Weekly litigation update — March 25, 2017

March 25, 2017 | By JAMES BURLING

Oral argument in Murr

John Groen argues as Justices Breyer and Sotomayor look on.

We had our oral argument in Murr v. Wisconsin. It was a tough argument with lots of questions throughout the argument.  We trust our answers helped dispel some of that confusion.  All in all, it was a good argument and we made all our points with the Court. But, based on the questioning, this could be a close case. You can read the transcript here and a more detailed blog post here. You can listen to the oral argument here.  We expect a decision by the end of the June, though if the Court splits four to four, the Court may decide to wait for Justice Gorsuch’s vote, or at least rehear the case when he is on board.

Victory over another San Francisco scheme against landlords

In 2015 we had a victory in Levin v. City and County of San Francisco — our case where the City demanded landlords pay tenants 2 years worth of rent subsidies if the landlord takes a unit off the rental market. After that victory, San Francisco amended the ordinance by putting a cap on the amount of rent a landlord had to pay and giving landlords the right to “audit” a tenant’s rental payments for three years. Landlords sued again in Coyne v. City and County of San Francisco. We filed a friend of the court brief arguing that this scheme had similar problems to the ordinance in Levin. The trial court has now agreed and held the ordinance to be unlawful. For more, see our blog post here.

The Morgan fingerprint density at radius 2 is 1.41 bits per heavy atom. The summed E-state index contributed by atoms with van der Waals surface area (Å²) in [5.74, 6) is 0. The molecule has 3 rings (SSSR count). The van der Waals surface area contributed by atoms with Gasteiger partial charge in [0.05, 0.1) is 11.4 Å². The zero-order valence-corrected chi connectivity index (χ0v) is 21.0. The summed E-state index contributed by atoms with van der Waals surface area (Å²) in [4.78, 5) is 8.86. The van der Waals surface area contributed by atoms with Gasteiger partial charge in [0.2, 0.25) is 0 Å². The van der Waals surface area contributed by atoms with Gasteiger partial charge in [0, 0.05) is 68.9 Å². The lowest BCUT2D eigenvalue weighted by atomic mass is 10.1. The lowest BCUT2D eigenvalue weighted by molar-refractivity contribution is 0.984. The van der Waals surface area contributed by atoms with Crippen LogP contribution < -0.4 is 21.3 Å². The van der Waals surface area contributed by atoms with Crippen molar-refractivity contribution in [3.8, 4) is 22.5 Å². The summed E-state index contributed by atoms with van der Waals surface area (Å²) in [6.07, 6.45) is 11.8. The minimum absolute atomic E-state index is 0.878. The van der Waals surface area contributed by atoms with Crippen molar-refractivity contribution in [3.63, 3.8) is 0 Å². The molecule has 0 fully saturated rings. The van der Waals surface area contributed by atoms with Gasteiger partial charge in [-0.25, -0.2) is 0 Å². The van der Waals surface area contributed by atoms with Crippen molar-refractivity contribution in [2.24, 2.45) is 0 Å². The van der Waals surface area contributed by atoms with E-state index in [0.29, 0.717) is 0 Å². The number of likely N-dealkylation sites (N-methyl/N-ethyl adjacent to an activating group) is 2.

Opposition to overcriminalization of innocent mistakes

We filed this opposition to the WildEarth Guardians’ motion for summary judgment in WildEarth Guardians v. Department of Justice. This is the case where environmentalists are demanding that the Department of Justice drop its practice of not prosecuting people for severe penalties under the Endangered Species Act when it looks like the people involved made an honest mistake.  As our brief points out, if the government had the discretion to prosecute people for accidents, then we’d be liable for the harshest penalties if we accidentally stepped on an endangered spider, squashed a rare bug on a windshield, or went surfing within five football fields of a whale. For more about this case, visit our blog here. For more about the government’s policy, see our frequently asked questions here.

Florida case appealed

We filed this initial brief in P.I.E. v. DeSoto County. Here the county tried to take away permission it had already given to P.I.E. to excavate its property. As a result, lost over two million dollars in value when the DeSoto County Commission rejected the staff recommendation and denied the permit. We’ve taken over the case so we can argue that Florida state law provides remedies in a case like this. For more, see our blog post here.